NATO allies and partners on Saturday pledged the assistance of 200 million USD to the Afghanistan Infrastructure Trust Fund. (Photo: NATO)
NATO allies and partners on Saturday pledged the assistance of 200 million USD to the Afghanistan Infrastructure Trust Fund, which will help in the completion of national grid.
The assistance will enable Afghan security forces to switch from “expensive, unreliable diesel-generated fuel to the more cost-effective grid, while expanding power capacity,” said a statement issued by NATO.
The event was attended by the acting defense minister Masoom Stanikzai, U.S ambassador to Kabul P. Michael McKinley, German ambassador to Kabul Markus Potzel, Canadian ambassador to Kabul Deborah Lyons, country director of Asian Development Bank Tom Panella, and commanding general of combined security transition command-Afghanistan Maj. Gen. Todd Semonite, among others.
In his remarks, Mr. McKinley said the assistance, which will be managed by the Asian Development Bank, is a “win-win for all parties”.
“It will support Afghanistan’s development goals in a sustainable manner, provide affordable power to its citizens and integrate Afghanistan with its regional neighbors,” he said. “This legacy focuses on writing a new and ambitious chapter for this country, one that is committed to its transformation.”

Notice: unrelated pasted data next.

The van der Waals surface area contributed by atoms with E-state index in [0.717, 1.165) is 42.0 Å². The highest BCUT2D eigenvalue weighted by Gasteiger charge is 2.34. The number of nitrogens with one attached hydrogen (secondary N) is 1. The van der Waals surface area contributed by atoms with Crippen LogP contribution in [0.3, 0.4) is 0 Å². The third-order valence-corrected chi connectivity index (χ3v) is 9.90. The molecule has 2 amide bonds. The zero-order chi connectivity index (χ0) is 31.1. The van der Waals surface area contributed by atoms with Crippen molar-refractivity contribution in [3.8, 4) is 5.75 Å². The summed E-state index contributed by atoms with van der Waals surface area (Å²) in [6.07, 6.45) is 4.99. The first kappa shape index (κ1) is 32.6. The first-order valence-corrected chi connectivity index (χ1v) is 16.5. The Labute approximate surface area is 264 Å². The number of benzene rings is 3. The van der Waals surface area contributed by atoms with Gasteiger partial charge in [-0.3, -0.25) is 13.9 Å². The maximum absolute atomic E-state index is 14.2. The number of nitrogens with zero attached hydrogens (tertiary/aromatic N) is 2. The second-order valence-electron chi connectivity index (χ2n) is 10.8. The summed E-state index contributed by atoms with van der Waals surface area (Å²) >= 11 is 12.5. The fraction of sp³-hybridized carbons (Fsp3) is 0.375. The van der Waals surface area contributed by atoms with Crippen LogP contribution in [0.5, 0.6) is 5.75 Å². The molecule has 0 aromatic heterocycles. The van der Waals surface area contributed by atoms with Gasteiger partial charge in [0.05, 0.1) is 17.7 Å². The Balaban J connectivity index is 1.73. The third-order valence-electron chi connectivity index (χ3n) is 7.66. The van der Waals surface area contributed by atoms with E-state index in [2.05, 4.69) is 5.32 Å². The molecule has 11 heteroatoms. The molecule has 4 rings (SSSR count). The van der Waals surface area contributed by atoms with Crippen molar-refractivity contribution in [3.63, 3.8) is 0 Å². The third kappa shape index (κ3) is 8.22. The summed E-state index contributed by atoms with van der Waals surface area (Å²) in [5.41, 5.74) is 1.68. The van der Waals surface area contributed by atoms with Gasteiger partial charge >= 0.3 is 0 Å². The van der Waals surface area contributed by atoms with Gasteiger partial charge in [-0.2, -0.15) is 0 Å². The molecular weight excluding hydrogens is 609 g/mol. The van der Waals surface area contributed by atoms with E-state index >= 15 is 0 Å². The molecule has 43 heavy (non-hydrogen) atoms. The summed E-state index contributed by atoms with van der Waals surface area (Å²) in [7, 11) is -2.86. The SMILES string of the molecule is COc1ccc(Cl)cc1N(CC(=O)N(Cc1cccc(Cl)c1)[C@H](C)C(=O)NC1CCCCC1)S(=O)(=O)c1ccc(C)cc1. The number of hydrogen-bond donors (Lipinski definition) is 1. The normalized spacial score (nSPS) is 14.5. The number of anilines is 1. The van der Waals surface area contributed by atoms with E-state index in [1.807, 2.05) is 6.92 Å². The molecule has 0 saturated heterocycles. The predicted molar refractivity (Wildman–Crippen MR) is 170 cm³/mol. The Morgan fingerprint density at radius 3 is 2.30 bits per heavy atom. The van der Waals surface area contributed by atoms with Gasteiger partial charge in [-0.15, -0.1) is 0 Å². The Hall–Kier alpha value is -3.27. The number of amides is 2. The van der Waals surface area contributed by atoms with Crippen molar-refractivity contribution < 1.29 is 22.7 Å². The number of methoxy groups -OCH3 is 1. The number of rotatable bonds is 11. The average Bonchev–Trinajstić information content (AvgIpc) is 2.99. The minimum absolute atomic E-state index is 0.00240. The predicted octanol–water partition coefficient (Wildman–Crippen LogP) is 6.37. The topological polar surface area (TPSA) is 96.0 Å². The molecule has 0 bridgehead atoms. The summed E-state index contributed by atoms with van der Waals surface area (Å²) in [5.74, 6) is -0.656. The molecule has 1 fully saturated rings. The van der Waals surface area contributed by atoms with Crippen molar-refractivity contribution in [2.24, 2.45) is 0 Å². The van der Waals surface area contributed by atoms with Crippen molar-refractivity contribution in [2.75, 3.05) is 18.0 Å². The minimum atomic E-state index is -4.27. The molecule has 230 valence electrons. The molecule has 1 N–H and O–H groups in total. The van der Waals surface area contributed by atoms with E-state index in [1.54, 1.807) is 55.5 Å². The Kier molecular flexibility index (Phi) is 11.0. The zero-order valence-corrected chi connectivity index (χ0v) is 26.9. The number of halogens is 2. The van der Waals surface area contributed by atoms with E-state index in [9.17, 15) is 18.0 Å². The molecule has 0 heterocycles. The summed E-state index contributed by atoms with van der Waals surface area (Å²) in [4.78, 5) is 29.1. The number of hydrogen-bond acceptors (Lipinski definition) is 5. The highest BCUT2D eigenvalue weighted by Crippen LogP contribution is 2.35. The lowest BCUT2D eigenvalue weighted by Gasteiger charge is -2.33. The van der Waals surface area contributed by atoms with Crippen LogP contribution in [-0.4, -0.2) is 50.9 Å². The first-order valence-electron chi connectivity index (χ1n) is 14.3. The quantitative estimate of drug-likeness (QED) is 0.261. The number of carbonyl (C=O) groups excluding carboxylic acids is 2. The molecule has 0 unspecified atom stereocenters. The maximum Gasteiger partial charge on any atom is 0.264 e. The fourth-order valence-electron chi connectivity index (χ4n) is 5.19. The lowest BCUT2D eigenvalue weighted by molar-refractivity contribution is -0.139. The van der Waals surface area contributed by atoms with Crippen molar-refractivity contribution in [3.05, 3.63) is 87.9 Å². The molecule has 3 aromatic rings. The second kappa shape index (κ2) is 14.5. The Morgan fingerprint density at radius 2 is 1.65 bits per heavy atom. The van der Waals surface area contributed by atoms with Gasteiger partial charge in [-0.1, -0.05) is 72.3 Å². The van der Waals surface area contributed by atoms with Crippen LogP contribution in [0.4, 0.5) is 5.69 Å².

Mr. Potzel said the investment is aimed at “doubling the capacity of the existing electric grid”.
The assistance will enable Afghan security forces to switch from “expensive, unreliable diesel-generated fuel to the more cost-effective grid, while expanding power capacity,” said NATO
“Germany is a nation that takes a proud interest in technical matters,” he said. “The investment is aiming at doubling the capacity of the existing electric grid through the construction of a 500 kilovolts transmission line from Turkmenistan to Kabul.”
The investment will be shared among five NATO allies and partners: Australia, Belgium, Canada, Germany and the Netherlands.
“The project is an example of what can be accomplished when Afghanistan and the international community work together towards a common goal,” said Ms. Lyons. “The project ties into a larger investment program carried by Asian Development Bank and USAID to establish an interconnected electricity grid in Afghanistan.”
Mr. Panella said this power will provide a “significant boost” to the Afghan economy.
“A growing economy translates into greater tax revenues for the government, making Afghanistan stronger and less reliant on donor support,” he said.
Mirwais Alami, chief commercial officer at Da Afghanistan Breshna Sherkat, said they have plans to continue this increased power access to 65 percent of total population in the next five years.
“We are extremely pleased with this contribution to the electrical infrastructure of Afghanistan,” he said. “The power lines constructed from these funds will satisfy the electricity demands of thousands of Afghanistan’s citizens as well as our defense and security forces.”
At present, nearly 90 percent of facilities used by Afghan security forces rely on diesel generators, which incur an annual cost of 327 million USD.
At present, nearly 90 percent of facilities used by Afghan security forces rely on diesel generators, which incur an annual cost of 327 million USD
“While the ability to upgrade the Afghan National Defense and Security Forces to a power grid is an economic success, it also significantly bolsters the nation’s security,” said Maj. Semonite.
“The transition to the grid will slash sustainment costs, allowing Afghan Security Institutions to focus where they should - on security.”
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